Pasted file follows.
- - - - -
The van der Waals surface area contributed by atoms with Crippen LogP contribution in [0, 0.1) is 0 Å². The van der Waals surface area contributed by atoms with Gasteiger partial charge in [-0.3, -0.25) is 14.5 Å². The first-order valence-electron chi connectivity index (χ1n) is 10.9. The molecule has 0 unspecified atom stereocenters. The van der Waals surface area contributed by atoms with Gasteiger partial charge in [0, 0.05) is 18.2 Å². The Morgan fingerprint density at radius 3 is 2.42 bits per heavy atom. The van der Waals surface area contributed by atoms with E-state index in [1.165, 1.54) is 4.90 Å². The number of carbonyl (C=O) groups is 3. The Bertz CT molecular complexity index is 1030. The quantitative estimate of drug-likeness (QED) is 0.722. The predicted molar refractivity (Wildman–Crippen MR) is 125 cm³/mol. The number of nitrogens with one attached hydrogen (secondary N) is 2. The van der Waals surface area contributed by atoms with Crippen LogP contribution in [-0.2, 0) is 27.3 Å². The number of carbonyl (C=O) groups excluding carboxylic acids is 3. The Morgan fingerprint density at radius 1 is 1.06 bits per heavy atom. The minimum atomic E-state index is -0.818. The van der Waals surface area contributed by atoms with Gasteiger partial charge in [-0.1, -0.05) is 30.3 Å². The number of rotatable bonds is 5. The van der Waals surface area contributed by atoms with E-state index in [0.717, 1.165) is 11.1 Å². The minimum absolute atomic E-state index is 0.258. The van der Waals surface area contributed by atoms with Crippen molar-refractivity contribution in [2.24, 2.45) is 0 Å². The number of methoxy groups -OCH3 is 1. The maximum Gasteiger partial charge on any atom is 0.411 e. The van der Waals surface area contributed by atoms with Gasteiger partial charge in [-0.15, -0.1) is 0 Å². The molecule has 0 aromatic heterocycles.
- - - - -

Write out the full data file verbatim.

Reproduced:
The van der Waals surface area contributed by atoms with Crippen LogP contribution in [0, 0.1) is 0 Å². The van der Waals surface area contributed by atoms with Gasteiger partial charge in [-0.3, -0.25) is 14.5 Å². The first-order valence-electron chi connectivity index (χ1n) is 10.9. The molecule has 0 unspecified atom stereocenters. The van der Waals surface area contributed by atoms with Gasteiger partial charge in [0, 0.05) is 18.2 Å². The Morgan fingerprint density at radius 3 is 2.42 bits per heavy atom. The van der Waals surface area contributed by atoms with E-state index in [1.165, 1.54) is 4.90 Å². The number of carbonyl (C=O) groups is 3. The Bertz CT molecular complexity index is 1030. The quantitative estimate of drug-likeness (QED) is 0.722. The predicted molar refractivity (Wildman–Crippen MR) is 125 cm³/mol. The number of nitrogens with one attached hydrogen (secondary N) is 2. The van der Waals surface area contributed by atoms with Crippen LogP contribution in [-0.2, 0) is 27.3 Å². The number of carbonyl (C=O) groups excluding carboxylic acids is 3. The Morgan fingerprint density at radius 1 is 1.06 bits per heavy atom. The minimum atomic E-state index is -0.818. The van der Waals surface area contributed by atoms with Gasteiger partial charge in [-0.1, -0.05) is 30.3 Å². The number of rotatable bonds is 5. The van der Waals surface area contributed by atoms with E-state index in [0.717, 1.165) is 11.1 Å². The minimum absolute atomic E-state index is 0.258. The van der Waals surface area contributed by atoms with Crippen molar-refractivity contribution in [2.24, 2.45) is 0 Å². The number of methoxy groups -OCH3 is 1. The maximum Gasteiger partial charge on any atom is 0.411 e. The van der Waals surface area contributed by atoms with Gasteiger partial charge in [-0.15, -0.1) is 0 Å². The molecule has 0 aromatic heterocycles.